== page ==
He’ll escape. He has to escape.

Runaway Goat Captured By Former African Goat Herder In Brooklyn

(via The Gothamist)

(Still running)

Post-Game Analysis

Baltimore is cool, like, because of John Waters and all. And Randy Newman’s song.

Also, ravens are way cool. I never met a corvid I didn’t like.

They’re clever. And they play in the snow.

Plus, The Ravens was the name The Kinks had before they were The Kinks.

Not going to Chicago

Going to Disney World. Waaaaah!

(Thanks to Daniel Lestarjette.)

The Language of the Birds

{ untitled: under the auspices } is a book of auguring, or divination codex, where birds are the words, in particular the common starling (with a few cameos by seagulls & crows). The sequenced set of flight patterns, or murmurations, were captured over the course of the past few years in the skies over Rome, where the starlings winter in the months of October & November.

Coming September 2012 from Calamari Press.

Trashcam Project (Hamburg)

Garbage collectors of Hamburg made giant rolling pinhole cameras by drilling tiny holes into dumpsters and hanging large sheets of photo paper inside. You can see some of their Hamburg Trashcam photos on the project’s Flickr photostream.

Texas Charm and an iPhone

When I was growing up, I was afraid of two things: my mother and Russians. We had to practice duck-and-cover drills, and even as a grade school student I had to swear each year on a form that I was not a communist. I had nightmares of bombs falling from the sky. I still do sometimes, though I know Commies are now a symbol for other threats in my life.

I don’t think anybody other than Mitt Romney now thinks Russia is a threat to anybody. I think we mostly feel sorry for them — they seem rather pathetic, don’t they? And I don’t mean that in a mean way (not even after yesterday). I mean it more in a southern “bless your heart” kind of way. Mean, no — condescending, probably.

By the time my friend Lou Thompson asks the rhetorical question, “I mean really, do I look like I’d start trouble? Just wait before you answer that,” I bet you will want to read all the way through to the end of her post from The City Formerly Known as Leningrad, St. Petersburg.

A Timeline of Toronto Storefronts

100 Adelaide St. E. March 1989/April 1998 by Patrick Cummins.

Toronto photographer and archivist Patrick Cummins has documented his city’s vernacular architecture by photographing the same addresses over the span of at least three decades.

Cummin’s photographs are featured in a new book, Full Frontal T.O., featuring text by Shawn Mecallef; there’s an exhibition as well.

And an Atlantic interview with Patrick Cummins.

(Thanks to clusterflock friend, Toronto photographer Jan Normandale.)

RIP Richard Harding, Owner of Chicago’s Quiet Knight . . .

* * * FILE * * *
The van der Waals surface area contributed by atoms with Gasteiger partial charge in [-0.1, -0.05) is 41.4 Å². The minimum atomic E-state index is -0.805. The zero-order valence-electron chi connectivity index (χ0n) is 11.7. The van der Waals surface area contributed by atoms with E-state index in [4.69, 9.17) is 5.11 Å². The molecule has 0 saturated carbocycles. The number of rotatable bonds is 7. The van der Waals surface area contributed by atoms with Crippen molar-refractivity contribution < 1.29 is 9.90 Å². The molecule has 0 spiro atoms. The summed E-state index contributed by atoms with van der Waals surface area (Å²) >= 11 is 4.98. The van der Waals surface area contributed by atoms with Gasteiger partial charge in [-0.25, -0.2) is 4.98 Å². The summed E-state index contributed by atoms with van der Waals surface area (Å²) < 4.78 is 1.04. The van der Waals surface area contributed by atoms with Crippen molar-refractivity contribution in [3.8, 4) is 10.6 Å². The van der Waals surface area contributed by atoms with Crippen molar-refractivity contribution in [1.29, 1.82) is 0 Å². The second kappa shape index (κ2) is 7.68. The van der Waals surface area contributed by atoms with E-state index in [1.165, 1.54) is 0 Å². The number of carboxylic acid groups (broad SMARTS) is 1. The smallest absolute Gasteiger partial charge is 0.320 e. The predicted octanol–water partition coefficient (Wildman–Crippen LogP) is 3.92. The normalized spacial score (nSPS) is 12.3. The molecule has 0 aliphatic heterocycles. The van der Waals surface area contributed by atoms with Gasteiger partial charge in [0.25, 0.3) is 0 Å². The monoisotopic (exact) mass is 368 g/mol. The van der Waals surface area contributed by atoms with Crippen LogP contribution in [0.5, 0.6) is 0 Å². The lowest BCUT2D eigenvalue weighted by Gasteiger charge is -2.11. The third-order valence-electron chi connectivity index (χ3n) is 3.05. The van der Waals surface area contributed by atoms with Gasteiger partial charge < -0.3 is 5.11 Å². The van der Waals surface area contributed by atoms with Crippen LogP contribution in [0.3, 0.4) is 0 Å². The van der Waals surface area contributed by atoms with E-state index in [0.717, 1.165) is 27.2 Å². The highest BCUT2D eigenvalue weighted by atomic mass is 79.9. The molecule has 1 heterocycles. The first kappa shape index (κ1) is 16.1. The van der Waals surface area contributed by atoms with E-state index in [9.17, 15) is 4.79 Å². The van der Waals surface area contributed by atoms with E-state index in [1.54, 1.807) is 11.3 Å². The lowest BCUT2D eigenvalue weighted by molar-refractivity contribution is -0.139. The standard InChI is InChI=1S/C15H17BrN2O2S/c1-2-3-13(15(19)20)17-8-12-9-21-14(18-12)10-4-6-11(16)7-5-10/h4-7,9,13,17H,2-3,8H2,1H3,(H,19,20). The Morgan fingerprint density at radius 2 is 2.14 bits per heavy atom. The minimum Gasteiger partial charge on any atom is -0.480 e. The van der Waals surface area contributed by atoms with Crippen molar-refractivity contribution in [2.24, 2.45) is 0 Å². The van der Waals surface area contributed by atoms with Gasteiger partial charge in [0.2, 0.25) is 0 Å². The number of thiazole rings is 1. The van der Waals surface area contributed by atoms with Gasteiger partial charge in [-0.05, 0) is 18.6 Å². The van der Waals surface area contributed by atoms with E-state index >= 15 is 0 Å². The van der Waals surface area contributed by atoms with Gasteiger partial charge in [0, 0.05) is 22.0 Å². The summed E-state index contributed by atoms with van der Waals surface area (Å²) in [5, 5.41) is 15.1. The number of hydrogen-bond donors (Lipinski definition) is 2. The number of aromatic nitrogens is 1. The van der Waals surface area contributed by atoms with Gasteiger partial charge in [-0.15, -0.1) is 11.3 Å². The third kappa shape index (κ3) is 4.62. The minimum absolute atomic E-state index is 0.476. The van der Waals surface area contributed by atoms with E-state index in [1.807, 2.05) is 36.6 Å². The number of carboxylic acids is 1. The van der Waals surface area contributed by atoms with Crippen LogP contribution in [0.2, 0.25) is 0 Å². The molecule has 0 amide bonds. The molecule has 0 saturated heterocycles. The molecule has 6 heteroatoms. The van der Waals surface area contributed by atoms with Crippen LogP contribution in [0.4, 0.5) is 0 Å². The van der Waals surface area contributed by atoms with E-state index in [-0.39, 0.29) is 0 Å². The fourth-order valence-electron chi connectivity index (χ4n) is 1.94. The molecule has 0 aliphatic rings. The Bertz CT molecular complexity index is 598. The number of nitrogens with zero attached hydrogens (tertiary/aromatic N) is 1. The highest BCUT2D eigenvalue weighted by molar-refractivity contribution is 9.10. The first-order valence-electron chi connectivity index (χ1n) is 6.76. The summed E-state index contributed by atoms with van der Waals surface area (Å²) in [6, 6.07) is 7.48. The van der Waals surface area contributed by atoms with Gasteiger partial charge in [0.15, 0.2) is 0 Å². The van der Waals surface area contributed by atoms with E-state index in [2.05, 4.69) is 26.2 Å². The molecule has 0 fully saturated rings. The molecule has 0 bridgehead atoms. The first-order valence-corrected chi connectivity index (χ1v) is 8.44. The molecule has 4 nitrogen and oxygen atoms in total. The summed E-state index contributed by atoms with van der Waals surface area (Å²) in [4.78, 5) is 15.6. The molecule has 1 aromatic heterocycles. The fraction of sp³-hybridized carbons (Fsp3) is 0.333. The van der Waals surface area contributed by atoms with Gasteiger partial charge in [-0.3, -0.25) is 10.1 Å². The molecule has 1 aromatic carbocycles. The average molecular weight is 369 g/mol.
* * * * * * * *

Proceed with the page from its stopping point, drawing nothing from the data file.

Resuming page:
. . . and before that, Poor Richard’s.

Good stuff in this Sun-Times obit on the Chicago scene, mid-sixties through seventies:

Los Angeles had the Troubador. Chicago had the Quiet Knight.

Personal note: In July 1978, after seeing the Stones at Soldier Field, the ex and I were walking down Belmont Avenue, right past the Quiet Knight, en route to our friend Mark’s apartment. Mark lived in a garret atop Schuba’s (still going strong at Belmont and Southport).

And that, children, was the night the Stones, along with Willie Dixon, paid a visit to the Quiet Knight and jammed with Muddy Waters. The night we walked on by, oblivious, and missed it.

The Chicago Food Truck Saga Gets Legal

Chicago is the only big city that does not permit food truckers to cook on their trucks.

Long story short, in the battle of truck verses brick, a small group of those with a special interest are doing the best they can to fight the natural order of competition, free economy, and consumer demand by wrapping it up in veil of public health and safety. I understand the other side, and the other side has been my livelihood for the better half of my adult life, but at the end of the day it’s classic Chicago politics, and we are simply not comparing apples to oranges. As everyone on the panel agreed, there’s enough room in this city for both to coexist, and we have to wonder how long Chicago can sit on this fence when the rest of the country has jumped on board. I mean, when coverage of the city’s backward policies make the Wall Street Journal, ludicrous is right.

The Art of Urban Sketching

The Art of Urban Sketching is both a comprehensive guide and a showcase of location drawings by artists around the world who draw the cities where they live and travel. This beautiful volume explains urban sketching within the context of a long historical tradition and how it is practiced today.

Among the artists featured: Wil Freeborn.

Update: See also the Urban Sketchers blog. Really good stuff.

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